Summer in the City (Different)

tempIf your neck’s feeling dirty and gritty and the sidewalk is hotter than a match head, you know you’re experiencing summer in the city in all its glory. Assuming grit and hot feet are glorious. I know plenty of people extol the virtues of summer (even ol’ John Sebastian saw the flip side, when you find that special someone and meet on the rooftop), but summer has always been my least-favorite season. That’s still true, though at least now I’m spending my summers in Santa Fe, and not mired in the heat and humidity of my previous homes, Connecticut and Chicago.


Yeah, I’ll pass.

I’ve never quite understood the appeal of a season that can leave you dripping sweat at any hour of the day, if you’re not lucky enough to have central air or if you actually have to set food outside at some point. Of course, my bias is magnified because I’m not a beach person (potential risk of melanoma? Sand in everything? Jellyfish stings? Getting cramps and drowning, just as your mother warned you about? No thanks, bub). But unless you live at the beach, the cooler temperatures and soothing water can’t provide constant relief. Hence, the need to deal with summer where you spend most of your time, which for me means my home.

I know neither Chicago nor CT will rival the Deep South or truly tropical regions for life-draining humidity, but the heat waves that can stretch on for days and recur throughout the summer are bad enough. And then we have the other joy of those climes—the mosquito onslaught. Yes, there’s nothing like lying in bed in the middle of the night, hearing that telltale buzz, and debating whether to hunt the little sucker down before it feasts or wait for it to alight and then smack it good. Or, as in one CT town I lived in, there’s nothing like hearing the sound of that familiar truck coming down the street, a sure sign of summer—the whooshing made by the insecticide sprayed all around. That’s one truck the kiddies won’t be chasing.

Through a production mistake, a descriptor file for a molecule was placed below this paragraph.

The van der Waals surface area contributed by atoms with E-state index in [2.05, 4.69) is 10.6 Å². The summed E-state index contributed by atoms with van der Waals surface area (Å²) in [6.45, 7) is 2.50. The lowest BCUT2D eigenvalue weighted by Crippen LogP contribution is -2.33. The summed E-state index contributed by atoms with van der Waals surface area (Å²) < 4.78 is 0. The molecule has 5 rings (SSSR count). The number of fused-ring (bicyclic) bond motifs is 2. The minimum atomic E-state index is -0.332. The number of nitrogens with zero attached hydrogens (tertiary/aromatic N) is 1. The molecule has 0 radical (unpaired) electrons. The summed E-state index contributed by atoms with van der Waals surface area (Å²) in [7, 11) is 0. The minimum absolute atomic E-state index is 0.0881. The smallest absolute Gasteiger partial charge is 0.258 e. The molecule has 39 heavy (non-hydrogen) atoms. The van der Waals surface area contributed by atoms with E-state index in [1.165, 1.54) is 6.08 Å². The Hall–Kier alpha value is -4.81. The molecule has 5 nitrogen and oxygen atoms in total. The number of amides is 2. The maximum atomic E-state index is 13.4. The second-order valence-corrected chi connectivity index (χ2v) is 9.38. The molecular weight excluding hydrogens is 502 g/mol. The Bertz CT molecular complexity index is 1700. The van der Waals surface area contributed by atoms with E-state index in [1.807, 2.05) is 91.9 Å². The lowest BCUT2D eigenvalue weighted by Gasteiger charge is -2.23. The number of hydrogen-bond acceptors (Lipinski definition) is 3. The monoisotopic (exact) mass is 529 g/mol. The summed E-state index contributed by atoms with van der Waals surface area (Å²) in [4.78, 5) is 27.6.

Aside from the natural challenges summer has presented in the past, I think my associating the season with some of my most awful moments doesn’t put it in a good light. There was August 1988, when I came home from surgery and sat in the apartment in the midst of a heat wave. Even better was the summer of 2010—my wife had just left me, I was prone to spontaneous crying jags while curled up on the floor, bedbugs had invaded the home, the humidity was oppressive,  and the temperature inside never went below the upper 80s. Fun times.


Summer in Santa Fe means tons o’ outdoor music.

My emotional health of late has been almost as precarious as it was in that last summer from hell. But this time there is one big difference: I’m spending it in Santa Fe. Now, our little city is far from perfect, but as I tell anyone who doesn’t walk away as I once again sing its praises, Santa Fe has some sweet weather. Let’s start with the biggie for the summertime: no humidity. When dewpoints in New England soar to those sticky and energy-sucking 70s, we’re rarely seeing anything above the still-comfortable mid-50s (and yes, it is the dewpoint, not the relative humidity, that tells us how sticky things are). And as far as mosquitoes—I can sit in my backyard well past sunset and there’s nary a skeeter in sight. In almost eight years, I’ve never gotten one bite.


The end of another beautiful Santa Fe day.

I was thinking about all of this as I sat out the other evening on my insect-free patio, listening to music and watching birds taking their last day’s turn at the feeder. An evening after a day when I was outside enjoying temps in the mid-80s, a light breeze, and a big, beautiful sky. Yes, the monsoon rains can sometimes put a damper on activities, and the hail can ravage farmers’ fields. But not often. Not enough to dissuade me from thinking that if I have to endure summers somewhere, this is not a bad place to be.  Even if I won’t have someone meeting me on the rooftop.

~ by mburgan on July 30, 2019.

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